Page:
Female entrepreneurship is influenced by a complex interaction between markets, institutions and attitudes which has direct effects on entrepreneurial behavior and economic outcomes. In the 2014 Index, we included a pillar to gain insights into the potential gendered effects on women’s entrepreneurship at the country level. The Gender pillar includes two dimensions: the percentage of female start-ups combined with a measure for equal economic participation and opportunity. A useful way to view the results of the gender pillar is through a 2 x 2 matrix which compares the gender pillar scores with a country’s level of GDP.
Figure 1 below has four boxes representing the midpoint of the gender index and $25,000 in GDP about half of global income levels. The first box represents poor economic conditions and low levels of economic participation and opportunity for women. It is where income is low and women’s economic opportunities are restricted. The second box represents a condition that is still economically low but women’s economic participation and opportunities are improved. The lower right hand box represents countries where economic conditions are good but economic participation and opportunities for women are poor. The upper right box represents both good economic conditions and high levels of economic participation and opportunities for women. One would expect countries might go from quadrant one to quadrant four over time.
However as the results of Figure 2 this is not necessarily the case. Economic development alone does not reduce or eliminate gendered inequalities. Market and institutional failures as well as restrictive attitudes must be addressed as they come at an economic cost. Countries able to fully unleash the potential of women as entrepreneurs will be in a better position for sustained economic growth.
Figure 2 below shows our four quadrants for each of the 120 countries in the 2014 GEI index. What is rather surprising is that there is almost no discernable pattern across the countries. In other words, the correlation between gender equality and economic development does not exist. Moreover, the gender pillar does not correlate with the other 14 pillars of GEI nor does it correlate with income. We find countries in all four quadrants.
However when we look at the world from the perspective of different sub regions some patterns do appear. First, and perhaps the most interesting sub-Saharan African countries seem to almost all cluster in the poor economic and greater gender equality. Even the poorest countries appear to offer higher levels of gender equality. Middle East and North African countries seem to cluster mostly in the poor cultural conditions and they straddle both the low income and high income conditions. Europe occupies a place in between these two extremes with most countries around a 0.50 gender score and a middle income level. North America occupies the northeast quadrant with good gender equality and high levels of income. Latin America is closer to better cultural conditions and worst economic conditions.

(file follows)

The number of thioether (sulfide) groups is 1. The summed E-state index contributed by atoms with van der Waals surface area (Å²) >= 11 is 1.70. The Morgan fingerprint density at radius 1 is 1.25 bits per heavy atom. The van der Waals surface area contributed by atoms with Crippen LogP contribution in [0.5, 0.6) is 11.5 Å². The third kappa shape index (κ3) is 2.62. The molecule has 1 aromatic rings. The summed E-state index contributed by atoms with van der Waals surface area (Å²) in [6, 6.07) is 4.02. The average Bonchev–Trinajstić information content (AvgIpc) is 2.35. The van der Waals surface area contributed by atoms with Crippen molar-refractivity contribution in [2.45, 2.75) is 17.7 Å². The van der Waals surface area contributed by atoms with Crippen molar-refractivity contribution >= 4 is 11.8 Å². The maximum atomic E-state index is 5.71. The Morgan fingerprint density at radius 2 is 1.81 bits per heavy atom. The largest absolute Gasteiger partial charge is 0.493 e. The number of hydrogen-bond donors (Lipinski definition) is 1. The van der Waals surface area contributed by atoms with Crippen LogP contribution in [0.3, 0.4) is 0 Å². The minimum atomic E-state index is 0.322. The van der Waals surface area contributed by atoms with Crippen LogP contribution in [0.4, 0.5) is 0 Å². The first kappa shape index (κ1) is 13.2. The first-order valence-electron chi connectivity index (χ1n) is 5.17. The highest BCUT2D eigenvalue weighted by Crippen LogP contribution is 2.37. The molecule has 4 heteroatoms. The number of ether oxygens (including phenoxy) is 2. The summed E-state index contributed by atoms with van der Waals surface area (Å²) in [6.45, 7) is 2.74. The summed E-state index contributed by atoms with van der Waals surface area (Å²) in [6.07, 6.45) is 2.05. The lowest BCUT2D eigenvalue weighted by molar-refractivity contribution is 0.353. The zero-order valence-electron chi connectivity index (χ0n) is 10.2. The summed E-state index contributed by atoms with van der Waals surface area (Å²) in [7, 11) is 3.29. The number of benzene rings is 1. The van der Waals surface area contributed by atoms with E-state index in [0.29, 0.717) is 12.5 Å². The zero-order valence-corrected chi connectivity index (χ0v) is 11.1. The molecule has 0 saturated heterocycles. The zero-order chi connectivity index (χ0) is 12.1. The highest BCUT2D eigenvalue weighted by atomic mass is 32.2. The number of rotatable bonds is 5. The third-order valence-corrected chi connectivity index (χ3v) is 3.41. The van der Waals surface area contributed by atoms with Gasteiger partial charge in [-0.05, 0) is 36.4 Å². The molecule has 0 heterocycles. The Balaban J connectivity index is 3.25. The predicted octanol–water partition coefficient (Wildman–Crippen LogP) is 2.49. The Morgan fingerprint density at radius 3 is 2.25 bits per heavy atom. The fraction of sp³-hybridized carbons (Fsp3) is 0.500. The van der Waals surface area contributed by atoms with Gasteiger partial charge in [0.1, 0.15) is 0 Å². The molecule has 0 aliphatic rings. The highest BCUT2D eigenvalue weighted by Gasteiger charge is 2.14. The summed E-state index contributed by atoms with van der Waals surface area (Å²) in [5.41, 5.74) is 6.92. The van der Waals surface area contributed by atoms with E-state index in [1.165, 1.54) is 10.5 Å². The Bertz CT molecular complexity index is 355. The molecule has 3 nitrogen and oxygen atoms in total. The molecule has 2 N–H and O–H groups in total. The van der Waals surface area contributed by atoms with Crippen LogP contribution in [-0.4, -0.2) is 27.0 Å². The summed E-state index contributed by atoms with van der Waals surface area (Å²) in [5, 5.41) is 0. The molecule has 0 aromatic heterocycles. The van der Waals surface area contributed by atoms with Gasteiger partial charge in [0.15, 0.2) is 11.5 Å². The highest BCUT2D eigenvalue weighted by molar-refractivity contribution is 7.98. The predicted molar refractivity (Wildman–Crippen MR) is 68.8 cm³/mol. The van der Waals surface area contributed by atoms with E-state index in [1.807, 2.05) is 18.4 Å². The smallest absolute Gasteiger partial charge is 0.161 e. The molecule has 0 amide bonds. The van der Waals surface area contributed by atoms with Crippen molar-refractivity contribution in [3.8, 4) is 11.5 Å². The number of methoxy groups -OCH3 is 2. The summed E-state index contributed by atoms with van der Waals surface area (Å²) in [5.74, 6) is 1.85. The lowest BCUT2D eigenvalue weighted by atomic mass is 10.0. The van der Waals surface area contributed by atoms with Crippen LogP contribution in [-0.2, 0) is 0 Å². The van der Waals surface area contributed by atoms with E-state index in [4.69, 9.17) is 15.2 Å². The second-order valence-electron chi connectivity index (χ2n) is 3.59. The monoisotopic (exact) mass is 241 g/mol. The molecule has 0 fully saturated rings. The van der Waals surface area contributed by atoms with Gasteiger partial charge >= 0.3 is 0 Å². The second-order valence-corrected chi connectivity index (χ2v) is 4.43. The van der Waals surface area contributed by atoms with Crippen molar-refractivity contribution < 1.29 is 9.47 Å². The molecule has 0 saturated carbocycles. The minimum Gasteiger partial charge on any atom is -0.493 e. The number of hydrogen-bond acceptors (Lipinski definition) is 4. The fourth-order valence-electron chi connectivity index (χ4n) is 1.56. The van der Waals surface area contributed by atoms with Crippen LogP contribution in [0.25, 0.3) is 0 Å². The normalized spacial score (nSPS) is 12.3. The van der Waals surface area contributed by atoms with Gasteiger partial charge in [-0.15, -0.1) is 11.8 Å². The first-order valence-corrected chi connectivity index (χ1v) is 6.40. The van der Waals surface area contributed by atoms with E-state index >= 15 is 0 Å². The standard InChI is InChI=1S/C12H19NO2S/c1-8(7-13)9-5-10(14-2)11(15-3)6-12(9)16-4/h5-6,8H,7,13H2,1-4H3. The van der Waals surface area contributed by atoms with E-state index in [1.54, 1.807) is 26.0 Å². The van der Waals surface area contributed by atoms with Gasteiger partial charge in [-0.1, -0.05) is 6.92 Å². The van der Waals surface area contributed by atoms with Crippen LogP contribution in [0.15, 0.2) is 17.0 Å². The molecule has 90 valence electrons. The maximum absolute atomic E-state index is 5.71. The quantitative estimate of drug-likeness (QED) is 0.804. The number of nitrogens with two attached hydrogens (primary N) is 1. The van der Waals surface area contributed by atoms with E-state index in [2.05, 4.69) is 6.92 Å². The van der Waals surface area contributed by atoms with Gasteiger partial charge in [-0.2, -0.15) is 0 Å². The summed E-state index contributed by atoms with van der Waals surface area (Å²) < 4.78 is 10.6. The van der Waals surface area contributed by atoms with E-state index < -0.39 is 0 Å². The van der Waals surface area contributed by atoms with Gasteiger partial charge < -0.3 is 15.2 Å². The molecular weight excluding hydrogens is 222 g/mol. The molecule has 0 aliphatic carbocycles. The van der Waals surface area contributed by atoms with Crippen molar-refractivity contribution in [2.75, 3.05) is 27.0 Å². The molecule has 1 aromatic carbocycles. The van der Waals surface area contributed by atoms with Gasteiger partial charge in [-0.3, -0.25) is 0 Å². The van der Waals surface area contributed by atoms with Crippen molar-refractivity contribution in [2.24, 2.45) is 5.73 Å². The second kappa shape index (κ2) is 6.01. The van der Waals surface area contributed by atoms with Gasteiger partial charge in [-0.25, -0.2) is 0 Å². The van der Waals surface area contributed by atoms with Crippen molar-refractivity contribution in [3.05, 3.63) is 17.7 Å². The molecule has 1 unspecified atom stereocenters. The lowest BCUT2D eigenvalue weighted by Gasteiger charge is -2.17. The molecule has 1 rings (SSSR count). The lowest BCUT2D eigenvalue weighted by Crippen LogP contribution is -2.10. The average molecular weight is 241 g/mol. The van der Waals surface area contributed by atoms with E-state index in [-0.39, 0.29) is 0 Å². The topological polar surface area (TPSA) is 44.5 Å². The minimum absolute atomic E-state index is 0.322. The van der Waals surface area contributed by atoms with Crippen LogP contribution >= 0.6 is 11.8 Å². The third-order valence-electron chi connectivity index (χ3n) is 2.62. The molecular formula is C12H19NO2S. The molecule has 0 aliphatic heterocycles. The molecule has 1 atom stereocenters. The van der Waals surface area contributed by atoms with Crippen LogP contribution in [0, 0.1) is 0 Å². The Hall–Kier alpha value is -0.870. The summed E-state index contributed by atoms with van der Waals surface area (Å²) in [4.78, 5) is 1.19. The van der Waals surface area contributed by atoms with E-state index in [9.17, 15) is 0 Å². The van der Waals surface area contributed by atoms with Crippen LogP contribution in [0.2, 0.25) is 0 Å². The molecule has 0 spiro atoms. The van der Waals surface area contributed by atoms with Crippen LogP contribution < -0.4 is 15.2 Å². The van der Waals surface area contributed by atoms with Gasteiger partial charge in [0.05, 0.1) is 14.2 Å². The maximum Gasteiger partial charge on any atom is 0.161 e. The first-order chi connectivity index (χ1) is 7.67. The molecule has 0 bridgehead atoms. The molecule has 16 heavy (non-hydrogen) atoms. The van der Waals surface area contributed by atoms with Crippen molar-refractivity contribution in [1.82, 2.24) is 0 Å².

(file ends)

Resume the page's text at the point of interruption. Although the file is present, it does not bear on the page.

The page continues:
Four examples stand out. Uganda represents a country with a perfect gender score of 1.0. However, it is a factor driven economy with a per capita GDP of $1,165 or about $3 a day per person. It scores very poorly on almost all of the other pillars including 0.04 on the quality of human resources and 0.07 on high growth firms in the country. Pakistan represents the quadrant with low gender equality and poor economic conditions. It has a more balanced set of GEI indicators with Gender being the worst pillar at 0.01. The country has a GDP of $2,491 per capita and is also a factor driven economy.
The lower right hand box is populated by rich countries characterized by low levels of gender equality. Our example here is Japan, one of the richest countries in the world with a $32,425 per capita GDP and a population of almost 130 million people. Its gender score is 0.25. Japan also has an unbalanced GEI profile with very strong showings in high growth companies, process and product innovation. However, its entrepreneurial strengths are sapped by a lack of start-up skills and opportunity presentation. This does not mean that Japan does not have strong cultural basis for economic development only that it is not shared by all. The United States is our example of a country with high income and good gender equality along with Australia and Singapore. The United States not only ranks first in the GEI index but it scores very high in gender equality with a score of 0.89.
Gender is a complicated subject and difficult to capture through the addition of a gender pillar. Therefore, in 2015 we have dropped the gender pillar from the GEI in favor of exploring it independent from the rest of the index.
In 2013, the Global Entrepreneurship and Development Institute (GEDI) launched the Gender-GEDI which is first ever index for female entrepreneurship. The Gender-GEDI project spearheaded by Ruta Aidis, and sponsored by Dell Computers, ranks and scores countries according to their potential for fostering ‘high impact’ female entrepreneurs (http://www.dell.com/learn/us/en/uscorp1/corporate~secure~en/documents~gender_gedi_executive_report-2014.pdf). We will continue to pursue this avenue to better understand female entrepreneurship.